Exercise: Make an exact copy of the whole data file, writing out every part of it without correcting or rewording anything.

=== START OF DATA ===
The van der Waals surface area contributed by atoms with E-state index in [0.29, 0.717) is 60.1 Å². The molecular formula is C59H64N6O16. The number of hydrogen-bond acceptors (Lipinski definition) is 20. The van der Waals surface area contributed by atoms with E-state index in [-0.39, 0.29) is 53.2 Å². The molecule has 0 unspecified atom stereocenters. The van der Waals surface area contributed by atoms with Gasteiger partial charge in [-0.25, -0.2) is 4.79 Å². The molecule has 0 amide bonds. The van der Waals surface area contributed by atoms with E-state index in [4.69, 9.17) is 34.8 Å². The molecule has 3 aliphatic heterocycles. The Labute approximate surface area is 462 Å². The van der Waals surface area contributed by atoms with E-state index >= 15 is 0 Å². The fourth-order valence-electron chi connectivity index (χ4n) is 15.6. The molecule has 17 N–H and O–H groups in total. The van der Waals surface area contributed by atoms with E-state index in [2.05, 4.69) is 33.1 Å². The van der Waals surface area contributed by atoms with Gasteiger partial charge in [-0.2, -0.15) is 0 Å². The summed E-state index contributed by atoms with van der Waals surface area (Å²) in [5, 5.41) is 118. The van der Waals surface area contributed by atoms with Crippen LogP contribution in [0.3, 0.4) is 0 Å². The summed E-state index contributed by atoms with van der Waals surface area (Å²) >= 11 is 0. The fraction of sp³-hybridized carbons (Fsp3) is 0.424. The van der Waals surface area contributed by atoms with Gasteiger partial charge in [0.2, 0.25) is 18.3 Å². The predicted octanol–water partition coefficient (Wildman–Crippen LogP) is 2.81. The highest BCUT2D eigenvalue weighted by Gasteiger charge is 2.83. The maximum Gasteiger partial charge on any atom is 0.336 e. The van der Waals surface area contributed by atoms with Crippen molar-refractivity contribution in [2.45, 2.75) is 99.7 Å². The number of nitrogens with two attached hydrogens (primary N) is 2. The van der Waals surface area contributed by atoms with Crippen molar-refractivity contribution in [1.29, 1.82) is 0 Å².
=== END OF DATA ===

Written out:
The van der Waals surface area contributed by atoms with E-state index in [0.29, 0.717) is 60.1 Å². The molecular formula is C59H64N6O16. The number of hydrogen-bond acceptors (Lipinski definition) is 20. The van der Waals surface area contributed by atoms with E-state index in [-0.39, 0.29) is 53.2 Å². The molecule has 0 unspecified atom stereocenters. The van der Waals surface area contributed by atoms with Gasteiger partial charge in [-0.25, -0.2) is 4.79 Å². The molecule has 0 amide bonds. The van der Waals surface area contributed by atoms with E-state index in [4.69, 9.17) is 34.8 Å². The molecule has 3 aliphatic heterocycles. The Labute approximate surface area is 462 Å². The van der Waals surface area contributed by atoms with E-state index >= 15 is 0 Å². The fourth-order valence-electron chi connectivity index (χ4n) is 15.6. The molecule has 17 N–H and O–H groups in total. The van der Waals surface area contributed by atoms with E-state index in [2.05, 4.69) is 33.1 Å². The van der Waals surface area contributed by atoms with Gasteiger partial charge in [-0.2, -0.15) is 0 Å². The summed E-state index contributed by atoms with van der Waals surface area (Å²) in [5, 5.41) is 118. The van der Waals surface area contributed by atoms with Crippen LogP contribution in [0.3, 0.4) is 0 Å². The summed E-state index contributed by atoms with van der Waals surface area (Å²) >= 11 is 0. The fraction of sp³-hybridized carbons (Fsp3) is 0.424. The van der Waals surface area contributed by atoms with Gasteiger partial charge in [0.2, 0.25) is 18.3 Å². The predicted octanol–water partition coefficient (Wildman–Crippen LogP) is 2.81. The highest BCUT2D eigenvalue weighted by Gasteiger charge is 2.83. The maximum Gasteiger partial charge on any atom is 0.336 e. The van der Waals surface area contributed by atoms with Crippen molar-refractivity contribution in [2.45, 2.75) is 99.7 Å². The number of nitrogens with two attached hydrogens (primary N) is 2. The van der Waals surface area contributed by atoms with Crippen molar-refractivity contribution in [1.29, 1.82) is 0 Å².